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truthfulness cannot be surpassed. That they have received so little patronage is to be regretted, but I must repeat, one principal cause of the neglect is the strangeness of the dialect even to the natives of the county. Avowed imitators and rivals of Burns, it is generally acknowledged that of the Cumbrian poets Robert Anderson most nearly attained his aim, and was most successful in bringing out to advantage the local dialect and the manners of the people.* All, however, with one exception—John Raysonhave now shuffled off this mortal coil; even the dialect is passing away, and the next generation, should it ever find time to leave the dull tracks of prose, will have to woo the muse in another language.

* It is only right to say that Mr. Rayson, the last of the Cumbrian bards, labours under the disadvantage of never having published separately any but earlier pieces. The latest and best effusions of his muse have as yet only appeared in a fugitive form; and certainly Cumberland would do itself justice rather than its poet, in bringing out for him a last and complete edition containing his matured and corrected productions.



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Ein dreifaches Räthsel ist der Menschheit zur Auflösung vorgelegt worden:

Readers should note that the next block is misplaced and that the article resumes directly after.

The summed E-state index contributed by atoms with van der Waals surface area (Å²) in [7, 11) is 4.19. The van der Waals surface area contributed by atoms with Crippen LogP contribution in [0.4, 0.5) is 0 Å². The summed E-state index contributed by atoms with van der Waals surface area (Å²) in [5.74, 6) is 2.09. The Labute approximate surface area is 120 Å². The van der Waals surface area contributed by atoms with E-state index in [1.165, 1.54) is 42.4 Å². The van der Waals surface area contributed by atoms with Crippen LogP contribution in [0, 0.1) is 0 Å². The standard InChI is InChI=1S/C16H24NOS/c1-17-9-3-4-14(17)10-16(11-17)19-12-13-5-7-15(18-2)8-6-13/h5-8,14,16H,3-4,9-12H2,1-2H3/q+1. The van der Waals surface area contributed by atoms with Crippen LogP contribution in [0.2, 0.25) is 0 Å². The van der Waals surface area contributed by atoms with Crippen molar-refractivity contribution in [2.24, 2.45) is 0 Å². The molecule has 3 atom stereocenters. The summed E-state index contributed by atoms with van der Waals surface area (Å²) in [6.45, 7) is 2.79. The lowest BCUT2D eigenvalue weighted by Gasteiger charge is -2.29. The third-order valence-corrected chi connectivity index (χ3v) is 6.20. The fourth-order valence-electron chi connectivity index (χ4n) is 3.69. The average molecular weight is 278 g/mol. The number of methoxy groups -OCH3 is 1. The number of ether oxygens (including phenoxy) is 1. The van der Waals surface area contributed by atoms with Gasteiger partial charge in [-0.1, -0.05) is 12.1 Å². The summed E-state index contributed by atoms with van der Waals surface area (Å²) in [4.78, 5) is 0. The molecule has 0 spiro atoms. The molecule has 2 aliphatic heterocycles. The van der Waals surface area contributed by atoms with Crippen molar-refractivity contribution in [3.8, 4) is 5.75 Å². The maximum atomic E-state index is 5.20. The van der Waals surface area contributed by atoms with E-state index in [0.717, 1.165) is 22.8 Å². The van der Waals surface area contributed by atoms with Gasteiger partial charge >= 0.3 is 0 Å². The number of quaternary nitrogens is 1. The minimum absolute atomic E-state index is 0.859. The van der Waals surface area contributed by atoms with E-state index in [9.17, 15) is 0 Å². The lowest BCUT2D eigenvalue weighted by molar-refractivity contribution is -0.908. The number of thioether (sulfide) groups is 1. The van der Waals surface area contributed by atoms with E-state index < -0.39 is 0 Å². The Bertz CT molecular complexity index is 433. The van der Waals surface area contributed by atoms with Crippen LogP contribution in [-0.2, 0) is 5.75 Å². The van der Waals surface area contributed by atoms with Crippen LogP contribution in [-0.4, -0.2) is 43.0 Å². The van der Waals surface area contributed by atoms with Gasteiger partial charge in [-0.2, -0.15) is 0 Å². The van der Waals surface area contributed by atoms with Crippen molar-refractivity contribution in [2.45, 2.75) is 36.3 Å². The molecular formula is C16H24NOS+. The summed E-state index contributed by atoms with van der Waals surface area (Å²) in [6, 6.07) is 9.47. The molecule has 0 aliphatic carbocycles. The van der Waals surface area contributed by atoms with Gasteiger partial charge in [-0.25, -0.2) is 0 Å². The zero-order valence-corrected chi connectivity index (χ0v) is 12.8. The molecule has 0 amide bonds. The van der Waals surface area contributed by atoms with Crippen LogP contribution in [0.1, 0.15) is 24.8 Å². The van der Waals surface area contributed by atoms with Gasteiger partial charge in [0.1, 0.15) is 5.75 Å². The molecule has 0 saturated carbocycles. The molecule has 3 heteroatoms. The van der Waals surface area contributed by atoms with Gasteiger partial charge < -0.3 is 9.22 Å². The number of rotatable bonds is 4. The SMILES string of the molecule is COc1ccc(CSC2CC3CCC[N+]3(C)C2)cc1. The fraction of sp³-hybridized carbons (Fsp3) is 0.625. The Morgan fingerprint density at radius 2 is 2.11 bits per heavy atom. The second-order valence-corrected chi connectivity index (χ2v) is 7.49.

Mit heisser, unermüdlicher Arbeit haben die Völker sich an diese Aufgabe gemacht, Vieles haben sie erforscht und mit dem Wachsthume ihrer Erkenntniss hat sich ihre Bewunderung vermehrt-aber gelös't haben sie jene Räthsel nicht.”


A three-fold enigma has been proposed to mankind for solution:

With ardent, untiring toil have the nations betaken themselves to this problem; much have they investigated, and with the growth of their knowledge their astonishment has increased—but they have not solved the enigma.



RELIGIOUS propagation has taken its course from the East westwards into Europe. In the south, that is, with respect to the Greek-Latin branch, the stream for a time seems to have flowed in the contrary direction, but as far as concerns the peoples in whom we are immediately interested, there has been no retroactive influence.

Common to all the Indo-European races was a simple form of fireworship, which belonged to the stock before its separation. But subsequently each branch, under a distinct influence, developed in its own peculiar way its religious forms, so that Celts and Goths, when we meet them in Europe, show a broad line of demarcation, and types of belief, the individuality of which cannot be mistaken. The religious culture of the Celts may be said to have been astralian, whilst that of the Goths was tellurian and mythological. Our information on this subject is imperfect, but there is sufficient to prove that the Celtic and Gothic religions, having been separated by a wide interval, again came in contact, and interlaced, so as to be considerably indebted to each other.

The Tatár and Iberian peoples, the contact of whom with the Indo-Europeans has been already pointed out, do not appear to have influenced much the Celtic religion. Taking what is known of the Iberians on this subject, and substituting for the original Tatars of western Europe, the Finns and Lapps of the north, and the Tungusians and Ostiaks of Asia, the points of resemblance or

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